The British establishment hates and fears the SNP because it is truly an alien force in their midst. It operates within the British political system, but is not part of the British political system. It has been inserted into the structures of power privilege and patronage which define the British state, but is is not beholden to those structures. It has been imposed upon established power by the people of Scotland, but refuses to accept that the latter are, as a consequence and condition, subordinate to the former.
By the British political elite’s own rules, the SNP formally represents the people of Scotland. It not only forms the administration at Holyrood, it also has the largest number of MPs, outnumbering all the British parties combined. In itself, this would not be a problem. It becomes a problem for the British establishment because the SNP doesn’t just insist on representing the people of Scotland, it insists on being accountable solely and exclusively to the people of Scotland.
From the British establishment’s point of view, this makes the SNP a serious menace. It cannot be controlled. It is not susceptible to the customary blandishments or vulnerable to the usual threats. At Westminster, the SNP group is taking the arcane rules and archaic procedures which are supposed to baffle and foil ‘rogue elements’ and turned those tools of suppression into weapons of mass disruption. The managers have no sanctions that aren’t likely to rebound on them. The manipulators can get no purchase. The ‘men in suits’ have no influence.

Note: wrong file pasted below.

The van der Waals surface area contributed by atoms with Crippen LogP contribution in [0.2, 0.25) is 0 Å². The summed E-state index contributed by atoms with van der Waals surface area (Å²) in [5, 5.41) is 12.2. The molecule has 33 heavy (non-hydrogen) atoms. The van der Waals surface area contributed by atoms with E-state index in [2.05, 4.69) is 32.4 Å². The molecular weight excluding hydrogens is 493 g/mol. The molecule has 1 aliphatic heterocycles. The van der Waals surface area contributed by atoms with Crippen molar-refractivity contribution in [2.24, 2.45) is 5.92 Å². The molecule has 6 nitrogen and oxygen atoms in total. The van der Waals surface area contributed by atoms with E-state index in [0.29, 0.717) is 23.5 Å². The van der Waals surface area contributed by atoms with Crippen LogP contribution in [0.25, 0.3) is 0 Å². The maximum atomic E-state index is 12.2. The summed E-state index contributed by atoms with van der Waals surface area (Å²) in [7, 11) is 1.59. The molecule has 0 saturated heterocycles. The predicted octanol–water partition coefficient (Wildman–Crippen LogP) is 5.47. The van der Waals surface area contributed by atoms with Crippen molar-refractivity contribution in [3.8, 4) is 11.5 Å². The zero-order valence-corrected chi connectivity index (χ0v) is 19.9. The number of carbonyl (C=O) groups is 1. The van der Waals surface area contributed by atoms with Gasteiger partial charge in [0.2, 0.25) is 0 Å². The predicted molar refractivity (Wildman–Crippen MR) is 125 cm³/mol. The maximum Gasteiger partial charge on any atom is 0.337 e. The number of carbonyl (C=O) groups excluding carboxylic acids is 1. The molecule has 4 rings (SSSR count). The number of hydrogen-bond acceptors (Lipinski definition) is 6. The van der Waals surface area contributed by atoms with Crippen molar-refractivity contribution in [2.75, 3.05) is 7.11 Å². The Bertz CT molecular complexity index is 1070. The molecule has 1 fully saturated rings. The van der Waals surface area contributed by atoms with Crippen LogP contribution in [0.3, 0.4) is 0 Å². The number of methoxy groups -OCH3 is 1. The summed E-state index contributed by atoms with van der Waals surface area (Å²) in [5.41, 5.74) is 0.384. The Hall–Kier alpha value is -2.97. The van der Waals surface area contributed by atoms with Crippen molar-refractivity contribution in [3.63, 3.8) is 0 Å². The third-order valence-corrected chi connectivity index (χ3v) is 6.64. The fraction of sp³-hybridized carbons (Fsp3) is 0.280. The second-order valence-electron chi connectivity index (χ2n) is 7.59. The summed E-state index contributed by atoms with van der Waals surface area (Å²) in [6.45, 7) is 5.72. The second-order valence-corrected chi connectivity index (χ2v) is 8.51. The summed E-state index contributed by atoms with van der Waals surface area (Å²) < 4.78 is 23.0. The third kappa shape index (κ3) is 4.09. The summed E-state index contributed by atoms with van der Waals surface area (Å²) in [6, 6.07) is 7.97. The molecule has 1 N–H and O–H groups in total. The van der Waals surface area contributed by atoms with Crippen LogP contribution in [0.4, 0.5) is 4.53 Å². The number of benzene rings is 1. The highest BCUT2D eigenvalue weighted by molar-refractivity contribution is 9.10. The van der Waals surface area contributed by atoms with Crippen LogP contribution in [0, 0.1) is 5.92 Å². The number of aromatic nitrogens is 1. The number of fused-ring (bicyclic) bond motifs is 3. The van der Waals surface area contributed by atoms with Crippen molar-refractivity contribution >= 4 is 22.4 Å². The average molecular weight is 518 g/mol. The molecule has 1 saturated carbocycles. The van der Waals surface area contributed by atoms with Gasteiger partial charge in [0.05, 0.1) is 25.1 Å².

Conventional power always begets a countervailing power. The SNP represents an element of that countervailing power manifested in ways and places that the conventional power of the British establishment is totally unaccustomed to, unprepared for and bemused by. It’s just not supposed to be this way!
Some will seek to dismiss the SNP Westminster group’s behaviour, accusing them of ‘playing games’. But politics is a game. Or, at least, it is closely akin to a game in that it involves moves and counter-moves. The moves being made by Ian Blackford and his troops are not at all whimsical. The disruptive tactics are part of a larger strategy. There is a point to all of this which will become evident in due course.
In the meantime, British establishment figures will continue to protest. They will object indignantly that the SNP is not ‘playing the game’. The real reason for their discomfiture, however, is that the SNP is playing the game rather too well.
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